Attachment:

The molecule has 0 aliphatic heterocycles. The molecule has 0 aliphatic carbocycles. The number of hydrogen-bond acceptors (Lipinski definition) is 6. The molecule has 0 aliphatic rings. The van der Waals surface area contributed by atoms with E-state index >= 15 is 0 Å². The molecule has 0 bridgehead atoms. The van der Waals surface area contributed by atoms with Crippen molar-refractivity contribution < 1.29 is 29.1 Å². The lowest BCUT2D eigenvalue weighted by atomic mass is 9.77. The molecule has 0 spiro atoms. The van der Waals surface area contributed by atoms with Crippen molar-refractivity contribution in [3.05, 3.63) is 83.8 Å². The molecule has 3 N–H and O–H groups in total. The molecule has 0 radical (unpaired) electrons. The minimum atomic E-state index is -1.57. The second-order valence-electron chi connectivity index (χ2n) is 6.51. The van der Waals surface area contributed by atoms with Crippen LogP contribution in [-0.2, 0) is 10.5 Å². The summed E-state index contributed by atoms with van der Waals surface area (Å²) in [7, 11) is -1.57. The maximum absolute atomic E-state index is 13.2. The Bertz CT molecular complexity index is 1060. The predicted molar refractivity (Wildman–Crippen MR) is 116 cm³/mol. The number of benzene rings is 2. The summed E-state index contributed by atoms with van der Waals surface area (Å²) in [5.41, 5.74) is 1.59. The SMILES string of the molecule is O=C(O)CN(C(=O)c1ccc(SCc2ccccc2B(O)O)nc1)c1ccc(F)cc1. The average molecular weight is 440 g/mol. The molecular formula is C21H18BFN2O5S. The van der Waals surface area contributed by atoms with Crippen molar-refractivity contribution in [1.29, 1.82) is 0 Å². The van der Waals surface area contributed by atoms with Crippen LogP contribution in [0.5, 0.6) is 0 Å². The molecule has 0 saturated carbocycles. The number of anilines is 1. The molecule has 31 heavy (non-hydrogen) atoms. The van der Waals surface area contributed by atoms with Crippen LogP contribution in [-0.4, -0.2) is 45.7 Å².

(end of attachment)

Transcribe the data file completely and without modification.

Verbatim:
The molecule has 0 aliphatic heterocycles. The molecule has 0 aliphatic carbocycles. The number of hydrogen-bond acceptors (Lipinski definition) is 6. The molecule has 0 aliphatic rings. The van der Waals surface area contributed by atoms with E-state index >= 15 is 0 Å². The molecule has 0 bridgehead atoms. The van der Waals surface area contributed by atoms with Crippen molar-refractivity contribution < 1.29 is 29.1 Å². The lowest BCUT2D eigenvalue weighted by atomic mass is 9.77. The molecule has 0 spiro atoms. The van der Waals surface area contributed by atoms with Crippen molar-refractivity contribution in [3.05, 3.63) is 83.8 Å². The molecule has 3 N–H and O–H groups in total. The molecule has 0 radical (unpaired) electrons. The minimum atomic E-state index is -1.57. The second-order valence-electron chi connectivity index (χ2n) is 6.51. The van der Waals surface area contributed by atoms with Crippen LogP contribution in [-0.2, 0) is 10.5 Å². The summed E-state index contributed by atoms with van der Waals surface area (Å²) in [7, 11) is -1.57. The maximum absolute atomic E-state index is 13.2. The Bertz CT molecular complexity index is 1060. The predicted molar refractivity (Wildman–Crippen MR) is 116 cm³/mol. The number of benzene rings is 2. The summed E-state index contributed by atoms with van der Waals surface area (Å²) in [5.41, 5.74) is 1.59. The SMILES string of the molecule is O=C(O)CN(C(=O)c1ccc(SCc2ccccc2B(O)O)nc1)c1ccc(F)cc1. The average molecular weight is 440 g/mol. The molecular formula is C21H18BFN2O5S. The van der Waals surface area contributed by atoms with Crippen molar-refractivity contribution in [1.29, 1.82) is 0 Å². The van der Waals surface area contributed by atoms with Crippen LogP contribution in [0.5, 0.6) is 0 Å². The molecule has 0 saturated carbocycles. The number of anilines is 1. The molecule has 31 heavy (non-hydrogen) atoms. The van der Waals surface area contributed by atoms with Crippen LogP contribution in [-0.4, -0.2) is 45.7 Å².